A Illusion review by Joan Ellis.

What's Cooking opens with a smile. As a slow guitar plucks "The Star-Spangled Banner" on the soundtrack, a luscious Thanksgiving turkey fills the screen. It's a delightful announcement that this uniquely American holiday, with the requisite perfection of family and food, is going to run amok in this movie, as it so often does in real life. We are not disappointed.

We meet the all-American family of the year 2000: four wonderfully extended families centering around that middle generation of wives who do all the work. The feasting table is taking shape in each house according to the prevailing ethnic specialties, but this is America, so there is a turkey in every oven.

Vietnamese, Black, Jewish, and Latino wives are cutting, slicing, chopping, and stuffing while family tensions bubble up to upset everyone except the audience, which is grateful that these squabbles belong to someone else. For every domestic mess that develops, someone in the audience laughs with "I've been there" enthusiasm.

As strain turns to discord, the wives chop and slice with increasing intensity. Food preparation becomes their refuge-from a mother-in-law, from a newly revealed gay union, from an affair, from a troubled son. Only once, when a potential tragedy is injected, is the mood of comic familiarity broken. For the most part, the movie asks only that we have a good time watching other people cope with their versions of our problems.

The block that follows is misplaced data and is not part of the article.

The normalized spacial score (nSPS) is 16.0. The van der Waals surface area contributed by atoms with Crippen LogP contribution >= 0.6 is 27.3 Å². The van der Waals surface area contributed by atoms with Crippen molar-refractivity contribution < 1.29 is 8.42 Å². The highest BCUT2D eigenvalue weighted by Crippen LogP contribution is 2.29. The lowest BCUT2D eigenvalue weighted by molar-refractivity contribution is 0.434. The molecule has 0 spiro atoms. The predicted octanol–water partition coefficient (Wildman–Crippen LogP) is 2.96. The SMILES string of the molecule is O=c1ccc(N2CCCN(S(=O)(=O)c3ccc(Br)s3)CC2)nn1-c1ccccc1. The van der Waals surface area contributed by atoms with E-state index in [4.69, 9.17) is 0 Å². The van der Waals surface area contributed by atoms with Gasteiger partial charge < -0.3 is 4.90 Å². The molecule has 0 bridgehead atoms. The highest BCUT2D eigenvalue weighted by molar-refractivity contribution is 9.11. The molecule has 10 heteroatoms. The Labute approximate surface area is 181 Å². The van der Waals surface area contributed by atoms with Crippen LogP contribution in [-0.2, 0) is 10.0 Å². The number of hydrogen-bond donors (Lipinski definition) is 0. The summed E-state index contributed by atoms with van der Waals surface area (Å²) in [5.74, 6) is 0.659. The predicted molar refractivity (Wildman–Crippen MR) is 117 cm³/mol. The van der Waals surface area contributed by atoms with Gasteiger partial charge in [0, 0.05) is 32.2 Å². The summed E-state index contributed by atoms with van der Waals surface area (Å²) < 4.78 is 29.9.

Be warned that you have to work hard for a while just to track the forty actors who have speaking roles, but most of them are so good that it's worth the effort. Mercedes Ruehl, with a an extra helping of Ann Bancroft-type assurance, is terrific as the Latino mom soaring in the quiet confidence that has enveloped her since her husband deserted her for another woman. Joan Chen deftly catches the worry of a Vietnamese mother for her Americanized high-school kids caught in a culture alien to her. Alfre Woodard is marvelously weary as she struggles with a too-often-absent husband and a mother-in-law, Ann Weldon, who knows exactly the way everything should be done. Ms. Weldon plays one of several grandmothers who wring laughter from their lines.

The funniest predicament of the lot falls to Kyra Sedgwick, Julianna Margolies, Lainie Kazan, Maury Chaykin, and another elder, Estelle Harris. When the gay daughter brings her lover home, these actors use perfect timing to react with intense attention to the tiniest details of the complications that will engulf them. Their performances are an achievement in comic bewilderment.

If this is beginning to sound like a woman's movie, it is indeed. The men, including Dennis Haysbert, are fine, but they are the source of the trouble, and this is a movie about women responding to male disruptions. And then, too, this is a story about the demands of creating the perfect meal for the perfect holiday, and how many men do you see chopping and slicing?

Film Critic : JOAN ELLIS
Word Count : 497
Studio : Trimark Pictures
Rating : PG-13
Running time : 1h46m

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